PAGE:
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Basquiat Small Porcelain Plate - Untitled 2 (1982)

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About Basquiat Small Porcelain Plate - Untitled 2 (1982) - Ligne Blanche

This Jean-Michel Basquiat small Porcelain plate is made in fine Limoges Porcelain by the Limoges-based company Ligne Blanche, featuring the artist's iconic graffiti style in his work Untitled 2 (1982). Jean-Michel Basquiat was born in Brooklyn, on December 22, 1960.  His family was of Puerto Rican and Haitian descent, and he was the second of four children. His mother, from an early age, instilled in him a love for art that never died and she always took him to art museums in Manhattan, as well as enrolled him as a junior member of the Brooklyn Museum of Art.  A naturally gifted child, Basquiat impressed those around him with his early attempts at creation and found that his art was encouraged universally. Like Andy Warhol and other Pop Artists, Basquiat eloquently critiqued the elitist pedestal of art through his popular culture references and immediately recognizable imagery. Basquiat also presented challenges to the institution of Art, along with the graffiti artist Keith Haring, who both served as intermediary artists attempting to bridge the academically-trained artistic production with that of the intuitive and non-traditional graffiti art. More details Jean-Michel Basquiat Small Porcelain Plate - Untitled 2 (1982):

  • Dimensions: ø 8.27″ x 1″ inches (est)
  • Weight: 2 lbs (est)
  • Material: Fine Porcelain
  • Color: White, Details (multicolored)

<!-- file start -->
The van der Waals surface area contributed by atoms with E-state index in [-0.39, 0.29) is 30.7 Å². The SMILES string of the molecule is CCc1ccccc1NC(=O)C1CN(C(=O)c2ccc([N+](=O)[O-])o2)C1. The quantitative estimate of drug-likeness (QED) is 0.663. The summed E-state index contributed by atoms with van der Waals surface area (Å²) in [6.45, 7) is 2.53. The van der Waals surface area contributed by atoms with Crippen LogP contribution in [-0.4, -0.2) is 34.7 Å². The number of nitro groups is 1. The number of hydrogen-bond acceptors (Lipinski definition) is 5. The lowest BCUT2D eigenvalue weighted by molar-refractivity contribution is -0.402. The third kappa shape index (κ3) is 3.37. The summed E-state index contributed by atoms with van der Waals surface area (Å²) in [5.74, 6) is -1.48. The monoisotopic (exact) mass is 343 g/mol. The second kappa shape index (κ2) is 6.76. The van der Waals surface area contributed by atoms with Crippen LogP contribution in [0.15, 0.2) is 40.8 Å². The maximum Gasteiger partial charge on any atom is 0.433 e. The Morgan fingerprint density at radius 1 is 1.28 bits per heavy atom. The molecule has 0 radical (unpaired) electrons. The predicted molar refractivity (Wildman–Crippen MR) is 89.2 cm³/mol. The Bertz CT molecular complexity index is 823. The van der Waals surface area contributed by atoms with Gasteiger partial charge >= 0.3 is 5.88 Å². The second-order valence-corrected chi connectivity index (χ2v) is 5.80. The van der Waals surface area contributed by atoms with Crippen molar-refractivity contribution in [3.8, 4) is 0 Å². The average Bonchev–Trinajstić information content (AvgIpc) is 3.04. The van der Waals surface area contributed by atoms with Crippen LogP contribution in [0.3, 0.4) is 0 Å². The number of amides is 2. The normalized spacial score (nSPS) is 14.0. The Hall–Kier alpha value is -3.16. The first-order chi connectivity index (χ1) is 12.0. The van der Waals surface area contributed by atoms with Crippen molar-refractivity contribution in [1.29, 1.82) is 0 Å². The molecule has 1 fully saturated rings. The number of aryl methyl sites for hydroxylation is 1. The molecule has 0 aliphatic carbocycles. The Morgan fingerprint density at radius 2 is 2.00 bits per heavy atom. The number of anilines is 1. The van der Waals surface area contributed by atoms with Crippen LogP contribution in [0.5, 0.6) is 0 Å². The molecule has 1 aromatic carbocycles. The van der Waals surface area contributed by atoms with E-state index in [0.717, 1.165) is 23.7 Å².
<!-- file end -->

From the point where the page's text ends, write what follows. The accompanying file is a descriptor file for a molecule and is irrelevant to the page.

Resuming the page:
• Artwork: Basquiat, Jean-Michel, Untitled (1982).
  • Made in France
  • Porcelaine de Limoges
  • © Estate of Jean-Michel Basquiat, Licensed by Artestar.
  • Care instruction: avoid dishwasher
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    Jean-Michel Basquiat was a New York City born and raised artist, musician, and producer. As part of the street art group named SAMO, Basquiat took advantage of a larger exposure of his art. Their art was known for their enigmatic epigrams displayed throughout the streets of Manhattan’s Lower East Side. Basquiat art style focused on themes such as wealth versus poverty, integration versus segregation. His unique combination of text and image contributed to his fame. His pieces, such as Irony of Negro Policeman, were strongly political and direct in their address of power structure and systems of racism. Basquiat’s young life ended tragically at the age of 27. However, hundreds of artists still honor his risky and subversive artistic insight. His countercultural focus helped usher in the idea that street art was, in fact, real art. Moreover, his social commentary has had a lasting and powerful effect.


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